A: Willis Hall Pf: 1958, Nottingham Pb: 1959 G: Drama in 2 acts S: Hut in the Malayan jungle, Second World War C: 8mSeven British soldiers have taken refuge in a primitive hut in the Malayan jungle during the Second World War. They have got separated from their unit and have lost radio contact with their base. During the night they are surprised by a Japanese soldier, who wanders into the hut to have a quiet smoke. They take him prisoner, but realize that they must be much closer to the Japanese lines than they thought. A patrol discovers that the Japanese are advancing around them, so they decide to retreat swiftly and silently. The question is what they should do with their prisoner. At first they intend to bring him back to base for interrogation, but realizing that he might put them in danger, the leader of the patrol Sergeant Mitcham, supported by Corporal Johnstone, decide to kill their prisoner in cold blood. Lance Corporal MacLeish protests against this brutal decision but changes his mind when the soldier is found to have a British cigarette case containing British cigarettes, obviously looted from the bodies of fellow combatants. Only Private Bamforth, an extrovert Cockney who anyway resents Mitcham's heavy discipline, now seeks to protect the unfortunate Japanese soldier. As Mitcham and Johnstone are about to force Bamforth to disarm, Private Whitaker, who has been guarding the prisoner, accidentally shoots him, thus alerting the surrounding Japanese forces.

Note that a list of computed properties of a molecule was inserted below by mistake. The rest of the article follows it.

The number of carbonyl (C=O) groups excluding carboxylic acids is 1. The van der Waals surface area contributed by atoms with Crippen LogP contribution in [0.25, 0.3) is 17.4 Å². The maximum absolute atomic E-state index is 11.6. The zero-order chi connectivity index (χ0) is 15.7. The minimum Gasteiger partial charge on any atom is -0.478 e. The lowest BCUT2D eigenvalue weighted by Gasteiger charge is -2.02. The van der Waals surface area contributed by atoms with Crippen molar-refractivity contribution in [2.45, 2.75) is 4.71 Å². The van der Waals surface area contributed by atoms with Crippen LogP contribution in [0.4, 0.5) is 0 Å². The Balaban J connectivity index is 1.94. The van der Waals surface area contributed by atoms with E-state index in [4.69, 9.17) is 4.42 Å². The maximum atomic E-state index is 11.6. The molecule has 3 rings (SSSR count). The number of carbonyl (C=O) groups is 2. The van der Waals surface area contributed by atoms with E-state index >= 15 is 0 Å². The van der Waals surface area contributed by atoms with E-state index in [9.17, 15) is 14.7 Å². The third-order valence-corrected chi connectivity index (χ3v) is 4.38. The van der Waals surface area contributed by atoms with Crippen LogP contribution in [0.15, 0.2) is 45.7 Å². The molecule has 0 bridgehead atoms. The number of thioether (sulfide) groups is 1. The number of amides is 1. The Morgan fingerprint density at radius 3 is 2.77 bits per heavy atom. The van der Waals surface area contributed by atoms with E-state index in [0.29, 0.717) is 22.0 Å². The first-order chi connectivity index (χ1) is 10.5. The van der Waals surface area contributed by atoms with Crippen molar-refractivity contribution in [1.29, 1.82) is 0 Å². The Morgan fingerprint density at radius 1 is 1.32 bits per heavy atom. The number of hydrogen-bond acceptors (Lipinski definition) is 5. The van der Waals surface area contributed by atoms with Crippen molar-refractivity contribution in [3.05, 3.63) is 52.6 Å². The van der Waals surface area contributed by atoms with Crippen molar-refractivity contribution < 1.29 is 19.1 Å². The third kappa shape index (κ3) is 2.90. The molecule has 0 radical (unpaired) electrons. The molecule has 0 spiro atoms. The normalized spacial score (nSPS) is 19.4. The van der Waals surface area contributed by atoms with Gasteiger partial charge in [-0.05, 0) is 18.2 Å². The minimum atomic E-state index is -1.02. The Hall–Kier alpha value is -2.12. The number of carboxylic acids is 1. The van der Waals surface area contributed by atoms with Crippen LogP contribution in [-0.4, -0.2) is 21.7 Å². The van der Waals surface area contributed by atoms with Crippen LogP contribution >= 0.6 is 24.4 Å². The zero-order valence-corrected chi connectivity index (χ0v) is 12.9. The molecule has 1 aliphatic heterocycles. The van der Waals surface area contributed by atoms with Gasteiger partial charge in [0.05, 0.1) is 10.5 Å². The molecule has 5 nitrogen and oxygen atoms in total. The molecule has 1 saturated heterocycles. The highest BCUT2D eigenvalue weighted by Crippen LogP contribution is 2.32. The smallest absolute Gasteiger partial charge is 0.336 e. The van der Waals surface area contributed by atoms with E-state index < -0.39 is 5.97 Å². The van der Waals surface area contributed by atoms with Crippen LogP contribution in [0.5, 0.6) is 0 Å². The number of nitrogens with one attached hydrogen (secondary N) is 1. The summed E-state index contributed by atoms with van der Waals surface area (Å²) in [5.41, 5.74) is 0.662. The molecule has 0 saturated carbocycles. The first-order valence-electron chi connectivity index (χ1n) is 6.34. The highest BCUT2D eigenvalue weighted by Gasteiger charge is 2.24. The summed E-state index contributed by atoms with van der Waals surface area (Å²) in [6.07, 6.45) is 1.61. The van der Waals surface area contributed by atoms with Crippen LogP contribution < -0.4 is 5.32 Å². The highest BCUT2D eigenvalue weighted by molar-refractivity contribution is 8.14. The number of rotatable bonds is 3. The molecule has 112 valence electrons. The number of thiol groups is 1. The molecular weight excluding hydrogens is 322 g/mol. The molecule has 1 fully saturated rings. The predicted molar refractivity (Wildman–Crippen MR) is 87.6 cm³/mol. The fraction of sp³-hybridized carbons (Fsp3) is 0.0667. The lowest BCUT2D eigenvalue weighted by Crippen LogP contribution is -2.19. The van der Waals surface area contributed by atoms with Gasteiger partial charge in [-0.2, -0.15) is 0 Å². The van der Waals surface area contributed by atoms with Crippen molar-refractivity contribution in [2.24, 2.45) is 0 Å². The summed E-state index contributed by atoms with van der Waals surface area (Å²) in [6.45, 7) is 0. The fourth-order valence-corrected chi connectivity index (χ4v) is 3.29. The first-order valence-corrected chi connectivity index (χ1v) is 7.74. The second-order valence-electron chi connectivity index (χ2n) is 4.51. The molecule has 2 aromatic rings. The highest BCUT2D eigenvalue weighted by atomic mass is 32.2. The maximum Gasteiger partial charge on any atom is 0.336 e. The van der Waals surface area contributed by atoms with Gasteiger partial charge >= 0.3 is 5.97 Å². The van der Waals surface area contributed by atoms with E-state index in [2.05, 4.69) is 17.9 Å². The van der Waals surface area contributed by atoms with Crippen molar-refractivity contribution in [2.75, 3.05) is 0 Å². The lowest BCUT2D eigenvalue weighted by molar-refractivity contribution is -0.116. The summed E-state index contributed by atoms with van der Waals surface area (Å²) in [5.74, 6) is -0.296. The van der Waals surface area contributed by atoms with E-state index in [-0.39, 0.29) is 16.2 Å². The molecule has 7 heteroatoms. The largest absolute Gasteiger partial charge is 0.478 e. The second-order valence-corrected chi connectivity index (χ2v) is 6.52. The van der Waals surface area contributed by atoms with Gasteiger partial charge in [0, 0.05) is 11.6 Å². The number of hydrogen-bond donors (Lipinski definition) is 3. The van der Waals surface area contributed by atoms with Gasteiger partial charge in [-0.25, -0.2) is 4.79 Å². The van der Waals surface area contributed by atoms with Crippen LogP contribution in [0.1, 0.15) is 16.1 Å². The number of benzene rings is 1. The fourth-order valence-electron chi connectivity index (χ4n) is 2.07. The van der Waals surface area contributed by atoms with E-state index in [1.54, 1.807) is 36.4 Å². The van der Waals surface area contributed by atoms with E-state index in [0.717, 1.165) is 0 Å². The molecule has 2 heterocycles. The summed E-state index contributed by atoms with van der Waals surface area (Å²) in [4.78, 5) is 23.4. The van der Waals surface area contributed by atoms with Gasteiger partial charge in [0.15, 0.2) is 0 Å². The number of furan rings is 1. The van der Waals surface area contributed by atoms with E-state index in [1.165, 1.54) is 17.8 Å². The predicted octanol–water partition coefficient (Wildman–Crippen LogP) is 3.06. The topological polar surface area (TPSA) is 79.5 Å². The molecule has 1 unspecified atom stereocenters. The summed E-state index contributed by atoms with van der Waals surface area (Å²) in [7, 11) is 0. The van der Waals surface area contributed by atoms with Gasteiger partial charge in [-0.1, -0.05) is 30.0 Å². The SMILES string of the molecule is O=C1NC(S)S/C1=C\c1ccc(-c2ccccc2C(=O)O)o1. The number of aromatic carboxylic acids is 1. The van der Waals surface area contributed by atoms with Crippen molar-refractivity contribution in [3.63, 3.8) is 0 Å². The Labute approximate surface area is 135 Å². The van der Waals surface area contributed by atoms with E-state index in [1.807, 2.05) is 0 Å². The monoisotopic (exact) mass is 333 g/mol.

A: Willis Hall Pf: 1958, Nottingham Pb: 1959 G: Drama in 2 acts S: Hut in the Malayan jungle, Second World War C: 8m
While the British and American cinema kept on replaying the Second World War, and a number of major plays had been written after the First World War, post-war theatre seemed hesitant to choose the Second World War as a setting. Perhaps the scale was too vast, and significantly one of the few important war plays, The Long and the Short and the Tall by Willis Hall, later better known for his radio, television, and film scripts, focuses on one isolated setting and on a clear moral dilemma, for which the War forms a backdrop rather than being an essential component of the drama.